i see what you mean, on his worm it seems like the clay has a memory of being straight and is fighting against the armature to return to its default state. 

His sculpting technique looks like it uses a lot of baking and building up and carving back down. Sounds like the cosclay would be happier with sculpt it in 1 go and bake it once.

I wonder, with pottery clay you knead it before you work with it to make the parts flexible and willing to line up in a new way. I wonder if that would help with this. (Clearly i don’t know what I’m talking about, but maybe someone with better knowledge does.)

but he paints it with acrylic and bends it no problem! I was wondering if the paint would crack with the bends, or not adhere.

i wonder how it will interact with other clay, mixing in regular sculpy for rib cages or similar. 

rhe flexibility on his scales makes me wonder about having a segmented arm, so it wouldn’t have to compress through all the stress points. Then you could just put a sleeve over it and have a natural looking puppet. 

definitely interesting

Wow! This Kickstarter is already way over its target. There are some good shots of sculptures done in the medium on the kickstarter page video.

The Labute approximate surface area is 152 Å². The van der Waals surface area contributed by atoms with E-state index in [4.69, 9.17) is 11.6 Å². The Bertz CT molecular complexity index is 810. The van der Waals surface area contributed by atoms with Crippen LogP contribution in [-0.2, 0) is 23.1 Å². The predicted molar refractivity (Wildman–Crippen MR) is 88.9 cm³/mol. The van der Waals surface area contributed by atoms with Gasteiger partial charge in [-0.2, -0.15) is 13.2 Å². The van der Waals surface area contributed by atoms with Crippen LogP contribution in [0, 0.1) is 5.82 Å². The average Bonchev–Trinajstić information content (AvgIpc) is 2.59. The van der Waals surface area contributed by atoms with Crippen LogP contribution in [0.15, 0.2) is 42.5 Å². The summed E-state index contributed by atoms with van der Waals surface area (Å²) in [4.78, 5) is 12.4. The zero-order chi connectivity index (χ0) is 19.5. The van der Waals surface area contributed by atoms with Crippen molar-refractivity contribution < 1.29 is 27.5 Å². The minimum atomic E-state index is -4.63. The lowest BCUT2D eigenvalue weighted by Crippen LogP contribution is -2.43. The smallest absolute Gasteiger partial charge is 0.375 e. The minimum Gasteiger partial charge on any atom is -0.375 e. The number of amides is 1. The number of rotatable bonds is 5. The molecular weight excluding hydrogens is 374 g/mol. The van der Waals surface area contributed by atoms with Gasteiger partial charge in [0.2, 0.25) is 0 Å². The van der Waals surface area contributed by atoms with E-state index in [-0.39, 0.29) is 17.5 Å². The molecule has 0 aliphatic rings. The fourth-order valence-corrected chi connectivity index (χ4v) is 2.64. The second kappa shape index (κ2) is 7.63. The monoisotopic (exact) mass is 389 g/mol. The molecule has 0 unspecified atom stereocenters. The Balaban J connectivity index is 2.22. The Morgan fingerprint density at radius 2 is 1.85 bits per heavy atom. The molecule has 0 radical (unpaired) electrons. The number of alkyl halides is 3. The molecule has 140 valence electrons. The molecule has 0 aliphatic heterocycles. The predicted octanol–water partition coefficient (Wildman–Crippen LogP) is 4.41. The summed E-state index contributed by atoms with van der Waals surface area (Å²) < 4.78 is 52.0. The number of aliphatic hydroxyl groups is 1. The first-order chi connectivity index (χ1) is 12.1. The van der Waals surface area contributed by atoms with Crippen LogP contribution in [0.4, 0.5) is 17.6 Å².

It suggests to me that it might work particularly well for props. A little while ago I made some fish in polymer clay, to put in a basket, then it occurred to me that it would be nice (!) to have a couple of them flapping. So I added a piece of wire into the back of several of them. But the clay was not really flexible enough to allow the movement. Cosclay looks like it will have no problem with this sort of thing. 

Modest movement with thin sections (not the fat snake in the test video) might be possible, but it will certainly never be up to the sort of movement that latex or silicone afford. Perhaps the greatest attraction might be not breaking off when accidentally knocked!

Anyone tried this ?! Very intrigued - been using silkclay which is almost impossible to sculpt details. But I've learned that cosclay should be as heavy as sculpy - but maybe a combination could prove useful. Silkclay is very light and I like to keep my puppet light - that gives improved lifespan and movability to the wire armature because you don't need it to be as sturdy..

And btw. You should all have a look into Tahoma2D a branch of OpenToonz with stop motion and Canon support. It's free and a state of the art 2D animation pipeline, in the first place. So everything is coming together there. I even did some projector mapping for painting animated light on the set in this program. A 50$ projector and you'll have the most fantastic ambient light possibility - in colours or as animated Gobo - that can create an atmosphere that will replace the hot dream of animating dedo lights etc..

Cosclay is indeed nice for modelling but go for the harder, the soft version is really soft, and hard to optain details with. The benefit of it being flexible and not as brittle as other polymer clays is that it easier to get out of a plaster mold in one piece. I think it's a good alternative to cervante and other sculpting clays.